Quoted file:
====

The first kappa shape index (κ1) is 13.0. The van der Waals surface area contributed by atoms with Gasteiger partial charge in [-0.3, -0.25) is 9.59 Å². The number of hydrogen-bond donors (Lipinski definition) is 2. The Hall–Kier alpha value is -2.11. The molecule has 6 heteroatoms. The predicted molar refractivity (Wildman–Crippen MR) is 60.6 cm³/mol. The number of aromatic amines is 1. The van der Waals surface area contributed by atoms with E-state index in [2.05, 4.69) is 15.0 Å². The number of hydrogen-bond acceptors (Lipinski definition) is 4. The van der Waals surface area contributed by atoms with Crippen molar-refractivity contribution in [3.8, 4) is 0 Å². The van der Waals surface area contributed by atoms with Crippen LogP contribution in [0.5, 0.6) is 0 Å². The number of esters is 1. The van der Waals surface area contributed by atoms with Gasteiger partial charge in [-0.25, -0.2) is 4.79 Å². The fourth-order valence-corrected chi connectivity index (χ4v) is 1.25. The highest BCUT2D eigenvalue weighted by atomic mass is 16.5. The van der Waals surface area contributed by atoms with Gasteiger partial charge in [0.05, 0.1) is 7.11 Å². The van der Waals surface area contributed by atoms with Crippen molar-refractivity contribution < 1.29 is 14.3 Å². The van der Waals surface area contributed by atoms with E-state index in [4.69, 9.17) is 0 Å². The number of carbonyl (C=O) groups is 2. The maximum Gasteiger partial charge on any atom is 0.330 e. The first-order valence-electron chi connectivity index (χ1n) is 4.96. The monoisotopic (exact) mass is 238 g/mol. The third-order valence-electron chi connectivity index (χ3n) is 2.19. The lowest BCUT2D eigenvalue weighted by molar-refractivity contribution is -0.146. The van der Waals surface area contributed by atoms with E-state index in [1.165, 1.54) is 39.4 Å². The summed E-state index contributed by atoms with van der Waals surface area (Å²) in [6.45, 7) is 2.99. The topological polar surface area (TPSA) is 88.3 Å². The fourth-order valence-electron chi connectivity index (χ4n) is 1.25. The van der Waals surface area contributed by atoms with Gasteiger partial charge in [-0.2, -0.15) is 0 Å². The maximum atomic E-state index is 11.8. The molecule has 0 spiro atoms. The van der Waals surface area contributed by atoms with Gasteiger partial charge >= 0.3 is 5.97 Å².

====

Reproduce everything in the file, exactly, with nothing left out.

The first kappa shape index (κ1) is 13.0. The van der Waals surface area contributed by atoms with Gasteiger partial charge in [-0.3, -0.25) is 9.59 Å². The number of hydrogen-bond donors (Lipinski definition) is 2. The Hall–Kier alpha value is -2.11. The molecule has 6 heteroatoms. The predicted molar refractivity (Wildman–Crippen MR) is 60.6 cm³/mol. The number of aromatic amines is 1. The van der Waals surface area contributed by atoms with E-state index in [2.05, 4.69) is 15.0 Å². The number of hydrogen-bond acceptors (Lipinski definition) is 4. The van der Waals surface area contributed by atoms with Crippen molar-refractivity contribution in [3.8, 4) is 0 Å². The van der Waals surface area contributed by atoms with Crippen LogP contribution in [0.5, 0.6) is 0 Å². The number of esters is 1. The van der Waals surface area contributed by atoms with Gasteiger partial charge in [-0.25, -0.2) is 4.79 Å². The fourth-order valence-corrected chi connectivity index (χ4v) is 1.25. The highest BCUT2D eigenvalue weighted by atomic mass is 16.5. The van der Waals surface area contributed by atoms with Gasteiger partial charge in [0.05, 0.1) is 7.11 Å². The van der Waals surface area contributed by atoms with Crippen molar-refractivity contribution < 1.29 is 14.3 Å². The van der Waals surface area contributed by atoms with E-state index in [4.69, 9.17) is 0 Å². The number of carbonyl (C=O) groups is 2. The maximum Gasteiger partial charge on any atom is 0.330 e. The first-order valence-electron chi connectivity index (χ1n) is 4.96. The monoisotopic (exact) mass is 238 g/mol. The third-order valence-electron chi connectivity index (χ3n) is 2.19. The lowest BCUT2D eigenvalue weighted by molar-refractivity contribution is -0.146. The van der Waals surface area contributed by atoms with E-state index in [1.165, 1.54) is 39.4 Å². The summed E-state index contributed by atoms with van der Waals surface area (Å²) in [6.45, 7) is 2.99. The topological polar surface area (TPSA) is 88.3 Å². The fourth-order valence-electron chi connectivity index (χ4n) is 1.25. The van der Waals surface area contributed by atoms with Gasteiger partial charge in [-0.2, -0.15) is 0 Å². The maximum atomic E-state index is 11.8. The molecule has 0 spiro atoms. The van der Waals surface area contributed by atoms with Gasteiger partial charge >= 0.3 is 5.97 Å².